Studies have also shown the mental health burdens of the pandemic are being felt disproportionately by young adults. The CDC found 63% of 18 to 24-year-olds reported symptoms of anxiety or depression related to the pandemic and 25% said they had seriously considered suicide. The rates of suicidal thinking alone were twice as high as in previous years.

Anecdotal reports suggest a growing demand for suicide prevention services in schools. In the last ten days, the National Association of School Psychologists received two requests for consultative support for potential suicide clusters, NASP communications director Katherine Cowan noted.

Schools traditionally play an important role in suicide prevention and supportive mental health services. Teachers and counselors often serve as the first line of defense in identifying problems with students, including depression or suicidal thinking.

"School closures are taking away the vital capacity for educators to identify and intervene as these issues become apparent and students become symptomatic," said Dr. Amanda Fialk, chief of clinical services at The Dorm.

Virtual learning has made it more difficult to assess at-risk students or intervene when teachers and counselors don't have physical access to students. But it is not impossible.

"We’ve been providing guidance for our colleagues on suicide assessment in the distance learning environment," said Dr. Brock, who developed the crisis intervention training program for the National Association of School Psychologists.

"Among the things that we’re going to have to do is to be more vigilant for the so-called indirect suicide threats," he said. That can include observing students for changes in behavior, signs of withdrawal, lack of energy and statements suggesting hopelessness or desperation.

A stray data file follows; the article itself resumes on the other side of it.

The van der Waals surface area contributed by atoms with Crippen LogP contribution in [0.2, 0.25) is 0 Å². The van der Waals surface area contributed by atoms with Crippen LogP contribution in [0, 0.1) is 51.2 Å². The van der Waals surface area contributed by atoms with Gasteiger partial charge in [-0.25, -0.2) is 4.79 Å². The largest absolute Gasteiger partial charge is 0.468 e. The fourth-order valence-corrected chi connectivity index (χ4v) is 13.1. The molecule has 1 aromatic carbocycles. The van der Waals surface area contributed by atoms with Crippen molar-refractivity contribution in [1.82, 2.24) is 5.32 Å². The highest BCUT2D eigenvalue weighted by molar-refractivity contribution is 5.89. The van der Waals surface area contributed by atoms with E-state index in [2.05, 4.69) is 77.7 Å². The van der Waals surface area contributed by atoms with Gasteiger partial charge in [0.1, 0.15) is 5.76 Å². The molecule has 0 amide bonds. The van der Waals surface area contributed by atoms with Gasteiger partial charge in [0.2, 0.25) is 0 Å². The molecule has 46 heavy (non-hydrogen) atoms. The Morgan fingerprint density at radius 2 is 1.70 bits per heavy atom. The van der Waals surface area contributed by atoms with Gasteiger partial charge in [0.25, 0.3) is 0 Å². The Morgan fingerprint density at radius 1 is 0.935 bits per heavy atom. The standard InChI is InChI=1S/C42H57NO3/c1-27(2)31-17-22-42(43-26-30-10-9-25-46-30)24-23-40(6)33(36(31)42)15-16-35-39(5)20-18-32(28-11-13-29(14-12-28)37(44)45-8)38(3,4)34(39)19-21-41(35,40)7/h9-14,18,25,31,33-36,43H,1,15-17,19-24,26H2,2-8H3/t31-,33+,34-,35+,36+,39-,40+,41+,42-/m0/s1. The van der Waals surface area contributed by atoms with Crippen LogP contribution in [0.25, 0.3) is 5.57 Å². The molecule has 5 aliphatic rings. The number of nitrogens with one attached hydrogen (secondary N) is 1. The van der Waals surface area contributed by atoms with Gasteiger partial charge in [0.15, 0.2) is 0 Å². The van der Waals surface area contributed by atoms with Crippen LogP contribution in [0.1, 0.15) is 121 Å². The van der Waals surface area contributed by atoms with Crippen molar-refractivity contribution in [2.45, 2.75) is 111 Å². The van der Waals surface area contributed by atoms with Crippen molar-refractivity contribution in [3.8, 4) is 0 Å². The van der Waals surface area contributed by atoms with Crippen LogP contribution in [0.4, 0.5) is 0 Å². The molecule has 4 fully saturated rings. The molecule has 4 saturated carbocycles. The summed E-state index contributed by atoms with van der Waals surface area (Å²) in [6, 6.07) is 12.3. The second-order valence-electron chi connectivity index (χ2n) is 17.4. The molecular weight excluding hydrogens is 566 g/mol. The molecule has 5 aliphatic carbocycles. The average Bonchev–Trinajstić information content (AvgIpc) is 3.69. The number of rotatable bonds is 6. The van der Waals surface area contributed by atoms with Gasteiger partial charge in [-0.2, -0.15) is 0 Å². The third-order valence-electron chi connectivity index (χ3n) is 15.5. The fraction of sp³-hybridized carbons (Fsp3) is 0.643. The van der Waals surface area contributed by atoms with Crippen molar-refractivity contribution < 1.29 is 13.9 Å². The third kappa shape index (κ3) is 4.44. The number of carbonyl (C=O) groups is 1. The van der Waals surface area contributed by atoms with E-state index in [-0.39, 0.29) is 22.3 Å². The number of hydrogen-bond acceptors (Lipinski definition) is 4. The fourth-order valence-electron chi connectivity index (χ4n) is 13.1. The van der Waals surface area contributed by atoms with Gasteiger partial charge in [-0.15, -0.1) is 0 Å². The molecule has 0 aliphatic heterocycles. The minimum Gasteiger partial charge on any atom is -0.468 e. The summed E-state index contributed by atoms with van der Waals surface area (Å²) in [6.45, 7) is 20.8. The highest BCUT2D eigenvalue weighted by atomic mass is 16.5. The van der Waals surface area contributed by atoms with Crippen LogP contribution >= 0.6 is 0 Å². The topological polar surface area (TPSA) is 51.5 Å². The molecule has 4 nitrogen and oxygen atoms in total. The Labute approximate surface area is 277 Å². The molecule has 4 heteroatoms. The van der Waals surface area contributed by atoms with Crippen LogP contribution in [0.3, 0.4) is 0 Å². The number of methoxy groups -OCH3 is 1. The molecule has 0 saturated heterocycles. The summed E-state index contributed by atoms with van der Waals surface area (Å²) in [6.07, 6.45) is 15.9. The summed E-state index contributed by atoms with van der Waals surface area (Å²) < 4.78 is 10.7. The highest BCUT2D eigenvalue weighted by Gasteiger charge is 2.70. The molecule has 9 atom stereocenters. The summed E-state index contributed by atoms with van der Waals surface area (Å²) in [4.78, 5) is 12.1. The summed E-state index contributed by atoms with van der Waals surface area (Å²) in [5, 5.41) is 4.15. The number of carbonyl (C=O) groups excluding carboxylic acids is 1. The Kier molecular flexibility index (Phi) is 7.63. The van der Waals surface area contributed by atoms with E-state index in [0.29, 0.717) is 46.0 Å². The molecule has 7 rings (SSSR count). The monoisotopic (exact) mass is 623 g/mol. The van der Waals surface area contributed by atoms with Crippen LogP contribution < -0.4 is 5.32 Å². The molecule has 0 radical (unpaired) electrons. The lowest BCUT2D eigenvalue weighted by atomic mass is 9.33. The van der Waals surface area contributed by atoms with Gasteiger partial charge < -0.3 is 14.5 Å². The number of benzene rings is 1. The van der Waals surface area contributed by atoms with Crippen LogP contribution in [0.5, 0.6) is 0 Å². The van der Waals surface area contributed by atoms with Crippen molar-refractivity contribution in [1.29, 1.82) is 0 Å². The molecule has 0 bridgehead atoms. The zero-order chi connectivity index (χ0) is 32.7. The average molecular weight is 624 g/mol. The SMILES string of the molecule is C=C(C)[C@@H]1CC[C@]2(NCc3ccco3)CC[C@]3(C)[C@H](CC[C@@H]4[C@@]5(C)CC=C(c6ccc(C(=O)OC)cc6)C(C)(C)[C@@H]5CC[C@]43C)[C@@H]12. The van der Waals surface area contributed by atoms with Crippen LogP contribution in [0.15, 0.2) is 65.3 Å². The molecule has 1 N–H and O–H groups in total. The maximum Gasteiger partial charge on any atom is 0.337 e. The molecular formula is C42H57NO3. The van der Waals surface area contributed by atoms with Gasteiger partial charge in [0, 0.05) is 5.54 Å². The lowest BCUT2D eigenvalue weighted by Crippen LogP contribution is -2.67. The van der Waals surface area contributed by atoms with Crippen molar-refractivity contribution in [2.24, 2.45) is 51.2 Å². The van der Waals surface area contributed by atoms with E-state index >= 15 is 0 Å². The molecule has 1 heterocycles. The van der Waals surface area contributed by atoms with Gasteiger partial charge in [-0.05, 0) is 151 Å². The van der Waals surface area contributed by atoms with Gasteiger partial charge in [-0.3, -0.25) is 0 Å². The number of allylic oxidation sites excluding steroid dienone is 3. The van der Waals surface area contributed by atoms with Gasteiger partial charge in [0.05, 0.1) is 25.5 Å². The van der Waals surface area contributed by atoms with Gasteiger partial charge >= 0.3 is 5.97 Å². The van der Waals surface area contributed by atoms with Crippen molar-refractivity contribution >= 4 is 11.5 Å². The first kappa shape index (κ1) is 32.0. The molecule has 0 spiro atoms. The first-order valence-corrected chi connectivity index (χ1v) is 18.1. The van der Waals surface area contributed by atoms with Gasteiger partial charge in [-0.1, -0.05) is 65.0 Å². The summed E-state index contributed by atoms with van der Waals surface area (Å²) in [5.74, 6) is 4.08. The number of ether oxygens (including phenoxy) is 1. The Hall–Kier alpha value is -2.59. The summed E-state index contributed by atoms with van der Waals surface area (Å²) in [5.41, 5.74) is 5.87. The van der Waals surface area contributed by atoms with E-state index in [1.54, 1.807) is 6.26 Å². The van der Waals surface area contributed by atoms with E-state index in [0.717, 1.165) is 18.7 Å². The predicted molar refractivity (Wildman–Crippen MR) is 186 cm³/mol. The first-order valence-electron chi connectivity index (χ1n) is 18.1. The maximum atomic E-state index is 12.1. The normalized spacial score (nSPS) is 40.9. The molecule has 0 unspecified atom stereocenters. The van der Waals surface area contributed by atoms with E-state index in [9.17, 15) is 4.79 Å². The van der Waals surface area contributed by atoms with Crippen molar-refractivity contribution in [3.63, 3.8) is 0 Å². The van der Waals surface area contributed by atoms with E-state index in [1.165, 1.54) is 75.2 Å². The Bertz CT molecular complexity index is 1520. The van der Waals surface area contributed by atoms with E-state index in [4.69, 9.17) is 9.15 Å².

A Baltimore family said they became aware of the warnings signs too late for their 14-year-old son Michael Myronuk Jr. who took his life in October.

"There's just so much isolation you can put any human being in. And since March, to imagine, just being a teenager is hard enough," Michael's mother, Heathyr Sidle told WBFF.

Michael's parents said their son could have adjusted better if he were able to return to the classroom. By the time they learned from the school that he stopped attending classes, he was disengaged, showing signs of depression.

“He didn't have any hope. He just gave up," Sidle told WBFF. "Our son made a choice he can't ever take back."

Experts emphasize that suicide is preventable, especially in young people. Many children who attempt suicide, may act impulsively but they typically spend time thinking about it, explained Dr. Richard McKeon, chief of the Suicide Prevention Branch at the Substance Abuse and Mental Health Services Administration (SAMHSA).

"It's not typical for a death by suicide among youth to come completely out of the blue," McKeon said. "That's part of the importance of being willing to ask the important question: have you been having thoughts about suicide?"

Parents ask the question directly if they have concerns about their child, he said. They are also encouraged to contact the Suicide Helpline for more resources.

Parents of young children should also be aware of suicidal ideation in children under 12. A study published before the pandemic suggested that preadolescent suicidal ideation among preadolescents was more common than previously thought. More concerning, as many as 75% of caregivers appeared to be unaware of their child's suicidality.

Many students have been kept out of their classrooms and away from their peers for more than ten months. It's not clear how many schools have reopened fully or under a hybrid model. The previous Trump administration said it was not the federal government's job to track school districts' reopening plans or infection rates.

Last week, President Joe Biden released a plan for reopening most K-8 schools within his first 100 days with the goal of reopening all schools as soon as possible. Biden has requested $130 billion to help K-12 schools reopen.

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If you are someone you know is struggling with suicidal thoughts or needs help, contact the National Suicide Prevention Lifeline 24/7 at 1-800-273-8255.